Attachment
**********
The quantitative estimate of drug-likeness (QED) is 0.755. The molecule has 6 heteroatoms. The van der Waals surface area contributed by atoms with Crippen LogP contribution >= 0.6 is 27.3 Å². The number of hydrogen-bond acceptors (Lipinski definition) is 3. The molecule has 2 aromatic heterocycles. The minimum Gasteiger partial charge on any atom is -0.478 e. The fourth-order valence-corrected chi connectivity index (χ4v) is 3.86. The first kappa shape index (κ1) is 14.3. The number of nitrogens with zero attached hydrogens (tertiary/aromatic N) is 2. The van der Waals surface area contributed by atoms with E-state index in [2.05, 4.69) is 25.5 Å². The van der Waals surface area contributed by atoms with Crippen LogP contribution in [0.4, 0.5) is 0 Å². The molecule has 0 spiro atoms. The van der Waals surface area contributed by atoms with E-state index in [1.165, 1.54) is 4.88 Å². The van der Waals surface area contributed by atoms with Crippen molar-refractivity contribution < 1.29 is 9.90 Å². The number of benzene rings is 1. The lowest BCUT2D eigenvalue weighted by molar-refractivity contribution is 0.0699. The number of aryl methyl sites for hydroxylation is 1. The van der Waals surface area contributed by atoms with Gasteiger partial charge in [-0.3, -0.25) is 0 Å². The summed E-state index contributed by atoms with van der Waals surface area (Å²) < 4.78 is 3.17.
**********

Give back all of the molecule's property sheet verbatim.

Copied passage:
The quantitative estimate of drug-likeness (QED) is 0.755. The molecule has 6 heteroatoms. The van der Waals surface area contributed by atoms with Crippen LogP contribution >= 0.6 is 27.3 Å². The number of hydrogen-bond acceptors (Lipinski definition) is 3. The molecule has 2 aromatic heterocycles. The minimum Gasteiger partial charge on any atom is -0.478 e. The fourth-order valence-corrected chi connectivity index (χ4v) is 3.86. The first kappa shape index (κ1) is 14.3. The number of nitrogens with zero attached hydrogens (tertiary/aromatic N) is 2. The van der Waals surface area contributed by atoms with E-state index in [2.05, 4.69) is 25.5 Å². The van der Waals surface area contributed by atoms with Crippen LogP contribution in [0.4, 0.5) is 0 Å². The molecule has 0 spiro atoms. The van der Waals surface area contributed by atoms with E-state index in [1.165, 1.54) is 4.88 Å². The van der Waals surface area contributed by atoms with Crippen molar-refractivity contribution < 1.29 is 9.90 Å². The number of benzene rings is 1. The lowest BCUT2D eigenvalue weighted by molar-refractivity contribution is 0.0699. The number of aryl methyl sites for hydroxylation is 1. The van der Waals surface area contributed by atoms with Gasteiger partial charge in [-0.3, -0.25) is 0 Å². The summed E-state index contributed by atoms with van der Waals surface area (Å²) < 4.78 is 3.17.